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NY e-bike bill becomes law, but with some discrepancies

Published April 3, 2020

NEW YORK (BRAIN) — E-bikes and e-scooters officially became legal Thursday night when the state Assembly approved Gov. Andrew Cuomo's bill that was introduced in his executive budget in January.

The e-bike bill was approved by the state Senate earlier this week. Cuomo proposed a revised e-bike bill after vetoing a similar bill in December, with the main objections being a helmet requirement and different definition needed for Class 3 bikes. Cuomo's bill also gives local governments the right to establish additional regulations, including a lower maximum speed and banning e-bikes and e-scooters completely.

PeopleForBikes, which has worked to get e-bikes legalized in the state for six years, proposed changes to Cuomo's bill without getting most approved, said Morgan Lommele, PeopleForBikes director of state and local policy. She said it will introduce a standalone bill to "fix a few items this session. There's support for that within the legislatures," she said.

Relevant to the bike industry, Lommele detailed the pros of New York's e-bike law:

  • Defines Class 1 and Class 2 e-bikes consistent with industry standards.
  • E-bikes have the same rights and duties as pedal-bike riders, and e-bikes are excluded from the definition of motor vehicle.
  • E-bikes can be ridden on roads with speed limits of 30 mph or less, including bike lanes, and e-bikes might be able to ride on some bike paths that are connected with or adjacent to roads.
  • E-bike riders may carry passengers.

Cons, according to Lommele:

  • Defines Class 3 e-bikes inconsistent with industry standards, and Class 3 e-bikes with a maximum assisted speed of 28 mph would still be illegal.
  • The minimum user age is 16.
  • E-bikes can't be ridden on roads with speed limits of 30 mph or less, and bike path rules are confusing (this is what PFB will seek clarity around).
  • Cities and towns have extensive local authority, including ability to prohibit e-bikes or require helmets and reflective clothing.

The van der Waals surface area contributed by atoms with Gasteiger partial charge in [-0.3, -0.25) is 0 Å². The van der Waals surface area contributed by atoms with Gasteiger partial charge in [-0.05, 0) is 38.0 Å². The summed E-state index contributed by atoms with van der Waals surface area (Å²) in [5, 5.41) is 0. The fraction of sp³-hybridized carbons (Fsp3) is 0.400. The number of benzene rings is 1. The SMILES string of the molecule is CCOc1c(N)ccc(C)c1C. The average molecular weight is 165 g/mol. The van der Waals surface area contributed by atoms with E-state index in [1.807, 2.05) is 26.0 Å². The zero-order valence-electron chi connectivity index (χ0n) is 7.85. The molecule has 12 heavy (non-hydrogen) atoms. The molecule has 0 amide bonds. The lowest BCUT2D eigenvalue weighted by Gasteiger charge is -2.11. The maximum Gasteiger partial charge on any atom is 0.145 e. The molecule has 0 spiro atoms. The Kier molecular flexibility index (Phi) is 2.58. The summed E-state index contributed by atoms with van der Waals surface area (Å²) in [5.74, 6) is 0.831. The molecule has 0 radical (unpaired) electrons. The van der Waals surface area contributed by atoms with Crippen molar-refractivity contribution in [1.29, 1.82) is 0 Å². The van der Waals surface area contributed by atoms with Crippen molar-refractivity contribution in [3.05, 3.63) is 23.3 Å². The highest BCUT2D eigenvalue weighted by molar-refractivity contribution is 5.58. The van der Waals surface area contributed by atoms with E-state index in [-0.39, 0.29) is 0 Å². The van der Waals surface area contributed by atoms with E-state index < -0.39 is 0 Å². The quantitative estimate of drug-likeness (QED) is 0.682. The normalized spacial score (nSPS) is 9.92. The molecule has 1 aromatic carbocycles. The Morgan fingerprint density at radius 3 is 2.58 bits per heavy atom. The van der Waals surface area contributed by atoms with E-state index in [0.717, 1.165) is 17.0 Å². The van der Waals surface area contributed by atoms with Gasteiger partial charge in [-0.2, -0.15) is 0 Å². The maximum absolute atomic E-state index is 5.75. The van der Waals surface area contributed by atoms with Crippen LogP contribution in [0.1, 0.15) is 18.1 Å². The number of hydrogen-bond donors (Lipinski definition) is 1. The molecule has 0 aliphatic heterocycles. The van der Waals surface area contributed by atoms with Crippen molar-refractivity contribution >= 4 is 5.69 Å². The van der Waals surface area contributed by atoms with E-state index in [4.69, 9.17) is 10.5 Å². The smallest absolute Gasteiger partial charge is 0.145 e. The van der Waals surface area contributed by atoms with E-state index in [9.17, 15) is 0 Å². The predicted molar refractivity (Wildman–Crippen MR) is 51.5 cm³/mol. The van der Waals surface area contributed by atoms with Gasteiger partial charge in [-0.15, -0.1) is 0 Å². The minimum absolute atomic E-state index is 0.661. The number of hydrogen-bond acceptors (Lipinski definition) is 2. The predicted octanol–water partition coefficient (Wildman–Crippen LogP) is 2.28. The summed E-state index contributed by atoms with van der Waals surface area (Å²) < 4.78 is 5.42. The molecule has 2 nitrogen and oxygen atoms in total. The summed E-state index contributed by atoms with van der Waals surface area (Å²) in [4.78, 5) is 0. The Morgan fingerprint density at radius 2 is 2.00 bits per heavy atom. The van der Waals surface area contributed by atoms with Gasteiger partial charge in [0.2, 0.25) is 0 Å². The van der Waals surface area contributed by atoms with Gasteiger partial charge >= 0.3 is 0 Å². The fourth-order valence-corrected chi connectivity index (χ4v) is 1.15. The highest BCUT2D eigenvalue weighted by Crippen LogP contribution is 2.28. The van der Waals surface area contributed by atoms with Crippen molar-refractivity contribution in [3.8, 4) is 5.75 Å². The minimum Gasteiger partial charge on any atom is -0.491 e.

• E-bike riders must ride single file (pedal bikes may ride two abreast).

New York will define Class 3 bikes as those with a throttle-activated motor (and allowed only in New York City) with a maximum speed of 25 mph before turning off. Helmets are required for anyone riding a Class 3 e-bike and for those ages 16-18 riding e-scooters and Class 1 and 2 e-bikes.

PeopleForBikes and Bicycle Product Suppliers Association developed the three-motor classification standard in 2014. It defines Class 3 bikes as those providing assistance only when pedaling and turning off when reaching 28 mph, and Class 2 bikes as those with a throttle-activated motor turning off when reaching 20 mph.

Before the e-bike bill passed, only Class 1 pedal-assist e-bikes with a maximum speed of 20 mph were allowed in New York City.

When e-bikes are legalized, suppliers say e-bike sales double or triple at the retail level, according to PeopleForBikes.

"It makes sense," Lommele told BRAIN in February. "If you walk into a store and you're uncertain if it's a bike or a motorcycle, and the laws are uncertain and you ask the shop guys, 'Where can I ride this thing?' three's really no clear answer, and that can impede the sale. Imagine trying to buy a car and not knowing if it was legal on every street?"

Bike Tarrytown, a bicycle advocacy group, said the new law makes e-bikes "practically illegal outside of New York City" and agrees with PeopleForBikes' criticisms.

Topics associated with this article: Electric bike

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